(Reuters) - The Federal Aviation Administration on Wednesday extended a ban on U.S. airline flights to Israel's Ben Gurion International Airport in Tel Aviv by an additional 24 hours.
A statement from the U.S. agency said the flight prohibition first issued on Tuesday remains in effect as it evaluates conditions. The FAA had banned U.S. flights to Tel Aviv in response to a rocket strike that landed near the airport.
The FAA ban applies only to U.S. operators such as Delta Air Lines, American Airlines Group and United Airlines.
In its statement, the FAA said it was working with the Israeli government to review new information and "determine whether potential risks to U.S. civil aviation are mitigated."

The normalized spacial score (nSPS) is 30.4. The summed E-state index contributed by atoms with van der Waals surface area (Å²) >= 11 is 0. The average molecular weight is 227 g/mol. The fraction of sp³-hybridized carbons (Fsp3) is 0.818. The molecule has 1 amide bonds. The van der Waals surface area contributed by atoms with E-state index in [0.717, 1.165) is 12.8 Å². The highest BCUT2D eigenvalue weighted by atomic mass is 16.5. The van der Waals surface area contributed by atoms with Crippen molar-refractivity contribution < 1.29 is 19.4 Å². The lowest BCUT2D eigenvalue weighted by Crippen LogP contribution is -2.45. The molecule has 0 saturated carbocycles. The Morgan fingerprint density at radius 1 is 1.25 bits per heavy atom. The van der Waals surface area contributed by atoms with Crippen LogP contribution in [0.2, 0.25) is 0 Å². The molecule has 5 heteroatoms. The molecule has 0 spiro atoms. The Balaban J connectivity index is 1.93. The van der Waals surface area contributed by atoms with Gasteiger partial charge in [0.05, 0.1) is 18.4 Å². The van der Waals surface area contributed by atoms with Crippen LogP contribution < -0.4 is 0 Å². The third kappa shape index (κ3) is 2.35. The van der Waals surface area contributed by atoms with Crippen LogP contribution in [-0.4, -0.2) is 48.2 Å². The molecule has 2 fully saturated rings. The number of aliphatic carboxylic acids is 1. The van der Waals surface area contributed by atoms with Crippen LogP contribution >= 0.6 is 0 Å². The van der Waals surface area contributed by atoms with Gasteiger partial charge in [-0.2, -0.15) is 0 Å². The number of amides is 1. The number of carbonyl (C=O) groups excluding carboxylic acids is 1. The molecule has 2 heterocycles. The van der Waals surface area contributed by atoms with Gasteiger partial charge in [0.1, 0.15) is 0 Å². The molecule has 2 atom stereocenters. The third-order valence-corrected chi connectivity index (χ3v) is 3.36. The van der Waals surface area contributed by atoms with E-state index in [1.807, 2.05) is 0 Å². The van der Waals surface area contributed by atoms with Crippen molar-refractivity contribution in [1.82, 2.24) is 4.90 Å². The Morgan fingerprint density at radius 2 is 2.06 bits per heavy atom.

Flight curbs by U.S. carriers on Tuesday were quickly joined by non-U.S. airlines. They came after Hamas, the militant group that dominates in the Gaza Strip, and its allies fired more rockets into Israel.
During a conference call earlier Wednesday, Delta said that while it communicates fully with the FAA, it made its decision to halt Tel Aviv flying on Tuesday before hearing from the FAA after the missile landed near the airport.
"We appreciate the advice and consent and the intelligence we get, but we have a duty and an obligation above and beyond that to independently make the right decision for our employees and passengers," Delta Chief Executive Richard Anderson told reporters.
Anderson said Delta would honor any continuation of the FAA ban but added that the airline has its own worldwide security network that helps inform its flying decisions.
"Even if they lift the (Notice to Airmen), we still may not go in depending upon what the facts and circumstances are," Anderson said.
(Reporting by Karen Jacobs in Atlanta; Editing by James Dalgleish)